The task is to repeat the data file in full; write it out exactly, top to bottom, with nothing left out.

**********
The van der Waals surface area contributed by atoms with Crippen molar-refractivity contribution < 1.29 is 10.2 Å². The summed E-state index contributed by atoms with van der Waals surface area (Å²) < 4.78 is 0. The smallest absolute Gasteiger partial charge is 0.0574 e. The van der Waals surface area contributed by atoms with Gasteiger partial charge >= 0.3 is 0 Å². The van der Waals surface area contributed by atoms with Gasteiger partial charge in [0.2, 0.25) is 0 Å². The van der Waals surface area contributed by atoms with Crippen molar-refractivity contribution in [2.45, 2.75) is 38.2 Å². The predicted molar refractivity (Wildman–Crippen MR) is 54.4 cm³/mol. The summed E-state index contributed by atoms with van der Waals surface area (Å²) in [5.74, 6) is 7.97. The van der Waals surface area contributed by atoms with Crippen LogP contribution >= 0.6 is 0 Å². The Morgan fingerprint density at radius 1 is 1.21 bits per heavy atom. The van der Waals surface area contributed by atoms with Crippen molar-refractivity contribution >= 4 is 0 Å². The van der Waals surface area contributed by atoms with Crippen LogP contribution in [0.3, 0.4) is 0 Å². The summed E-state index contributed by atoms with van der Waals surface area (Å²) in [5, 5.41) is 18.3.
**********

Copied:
The van der Waals surface area contributed by atoms with Crippen molar-refractivity contribution < 1.29 is 10.2 Å². The summed E-state index contributed by atoms with van der Waals surface area (Å²) < 4.78 is 0. The smallest absolute Gasteiger partial charge is 0.0574 e. The van der Waals surface area contributed by atoms with Gasteiger partial charge >= 0.3 is 0 Å². The van der Waals surface area contributed by atoms with Gasteiger partial charge in [0.2, 0.25) is 0 Å². The van der Waals surface area contributed by atoms with Crippen molar-refractivity contribution in [2.45, 2.75) is 38.2 Å². The predicted molar refractivity (Wildman–Crippen MR) is 54.4 cm³/mol. The summed E-state index contributed by atoms with van der Waals surface area (Å²) in [5.74, 6) is 7.97. The van der Waals surface area contributed by atoms with Crippen LogP contribution >= 0.6 is 0 Å². The Morgan fingerprint density at radius 1 is 1.21 bits per heavy atom. The van der Waals surface area contributed by atoms with Crippen molar-refractivity contribution >= 4 is 0 Å². The van der Waals surface area contributed by atoms with Crippen LogP contribution in [0.3, 0.4) is 0 Å². The summed E-state index contributed by atoms with van der Waals surface area (Å²) in [5, 5.41) is 18.3.